More importantly: true leaders prevent the company from ending up with its back against the wall in the first place.

Evolving from analogue to digital

As late as 2012, CIO.com reported that:

“There’s a dangerous lack of confidence in the board’s digital literacy, revealed in our exclusive survey of 250 IT leaders. Sixty-four percent say the board “doesn’t do its homework” about technology matters and 57 percent say directors rely heavily on what they read in the press to evaluate IT strategy. Some 40 percent say board members “don’t really care about IT.” 

Due to the ongoing shakeout in many industries, boards had no choice but change their tactics, hiring 30- and 40- somethings to help them make sense of digitalization. These technology-savvy high-potentials are able to translate technology into business value by linking a new technology to an emerging market need. They are individuals who understand that no technology can transform a market without a solid business model (II).

Besides these IQ-related skills, leaders score high on Emotional Quotient (EQ) and get out of their functional silos as digitalization requires an end-to-end approach. In other words,

“a leadership model that is less autocratic but more of an authoritative and networking nature.” (III)

Last but not least, effective leadership starts with self-reflection and understanding one’s personal strengths and weaknesses. Shorter product and technology life cycles, culturally and geographically dispersed virtual teams and less predictable customer demand are only some of the forces at work today. Only leaders who sense the impact of these and other forces and adjust their long-established intuitions will be able to emerge on the winning side.

Closing words

This blog only activates the left side of the brain, the IQ part. From an intellectual perspective, it is fairly easy to identify the traits that make a good leader. However, managing and especially leading is truly a profession in a sense that it requires the mastery of a complex set of soft and hard skills through practical experience, mentoring and being blessed with talent.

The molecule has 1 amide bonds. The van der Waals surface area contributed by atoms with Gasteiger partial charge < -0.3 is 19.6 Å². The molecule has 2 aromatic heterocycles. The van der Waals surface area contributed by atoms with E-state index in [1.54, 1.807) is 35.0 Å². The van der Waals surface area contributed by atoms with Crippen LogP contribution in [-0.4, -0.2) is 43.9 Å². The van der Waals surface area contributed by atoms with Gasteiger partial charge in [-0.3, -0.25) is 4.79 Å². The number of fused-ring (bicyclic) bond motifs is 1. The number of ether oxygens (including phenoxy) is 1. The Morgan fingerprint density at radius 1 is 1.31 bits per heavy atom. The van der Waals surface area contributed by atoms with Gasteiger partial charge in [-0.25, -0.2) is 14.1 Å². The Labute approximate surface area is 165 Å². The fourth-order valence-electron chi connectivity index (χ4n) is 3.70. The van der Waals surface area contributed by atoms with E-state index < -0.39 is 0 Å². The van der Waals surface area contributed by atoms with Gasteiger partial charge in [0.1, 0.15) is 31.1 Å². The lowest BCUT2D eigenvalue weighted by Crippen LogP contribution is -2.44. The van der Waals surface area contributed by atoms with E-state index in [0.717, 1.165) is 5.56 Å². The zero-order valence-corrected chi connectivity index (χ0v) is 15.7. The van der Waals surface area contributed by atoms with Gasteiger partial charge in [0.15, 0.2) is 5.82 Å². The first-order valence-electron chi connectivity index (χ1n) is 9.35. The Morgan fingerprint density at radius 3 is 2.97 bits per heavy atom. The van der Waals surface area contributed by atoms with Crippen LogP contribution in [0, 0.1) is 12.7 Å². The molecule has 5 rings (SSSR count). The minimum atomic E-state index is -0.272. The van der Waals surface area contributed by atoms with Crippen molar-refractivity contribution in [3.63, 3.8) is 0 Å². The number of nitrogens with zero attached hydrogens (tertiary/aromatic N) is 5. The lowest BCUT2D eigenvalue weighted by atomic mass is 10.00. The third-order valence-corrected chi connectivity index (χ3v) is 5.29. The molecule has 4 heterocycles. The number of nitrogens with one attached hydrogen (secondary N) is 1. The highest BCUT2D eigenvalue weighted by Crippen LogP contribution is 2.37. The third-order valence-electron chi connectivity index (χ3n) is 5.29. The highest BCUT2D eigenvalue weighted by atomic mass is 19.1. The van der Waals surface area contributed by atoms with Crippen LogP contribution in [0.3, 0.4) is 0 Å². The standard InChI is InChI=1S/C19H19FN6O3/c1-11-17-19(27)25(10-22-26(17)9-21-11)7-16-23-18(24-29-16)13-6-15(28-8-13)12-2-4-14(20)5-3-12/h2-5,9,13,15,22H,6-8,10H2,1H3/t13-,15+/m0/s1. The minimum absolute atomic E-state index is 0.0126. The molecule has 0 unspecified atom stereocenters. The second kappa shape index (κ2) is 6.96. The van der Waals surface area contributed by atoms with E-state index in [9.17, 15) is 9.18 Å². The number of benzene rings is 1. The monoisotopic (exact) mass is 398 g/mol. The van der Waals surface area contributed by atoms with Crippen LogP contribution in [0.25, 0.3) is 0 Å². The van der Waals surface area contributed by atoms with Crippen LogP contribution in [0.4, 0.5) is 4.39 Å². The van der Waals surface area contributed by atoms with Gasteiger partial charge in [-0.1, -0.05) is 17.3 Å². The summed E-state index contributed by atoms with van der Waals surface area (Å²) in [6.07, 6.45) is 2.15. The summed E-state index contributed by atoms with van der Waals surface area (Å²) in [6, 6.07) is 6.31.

Reading books, articles, blogs or even formal education cannot create effective managers, let alone leaders. Teal expressed it as follows in his article  The Human Side of Management:

“And still the troublesome fact is that mediocre management is the norm. This is not because some people are born without the management gene or because the wrong people get promoted or because the system can be manipulated—although all these things happen all the time. The overwhelmingly most common explanation is much simpler: capable management is so extraordinarily difficult that few people look good no matter how hard they try. Most of those lackluster managers we all complain about are doing their best to manage well.”

Hence, leading in the digital is first and foremost about identifying, attracting, nurturing and retaining those unicorns that score high on both IQ and EQ. They in turn can identify, attract, nurture and retain the rest of the winning team.

Notes and references

(I) Maddock, R., Fulton, R., Motivation, Emotions, and Leadership, 1998.

(II) In their article The Transformative Business Model, Kavadias, Ladas and Loch argue that new technologies alone cannot transform an industry. Nicholas Carr made a similar observation in his famous article IT Doesn’t Matter in 2003: the ubiquity of information technology prevents it from being a source of sustainable advantage. In time, every new technology commoditizes or is replaced by a more capable substitute.

(III) Kets de Vries, M., Evolving Leadership in the Digital Age, 2016.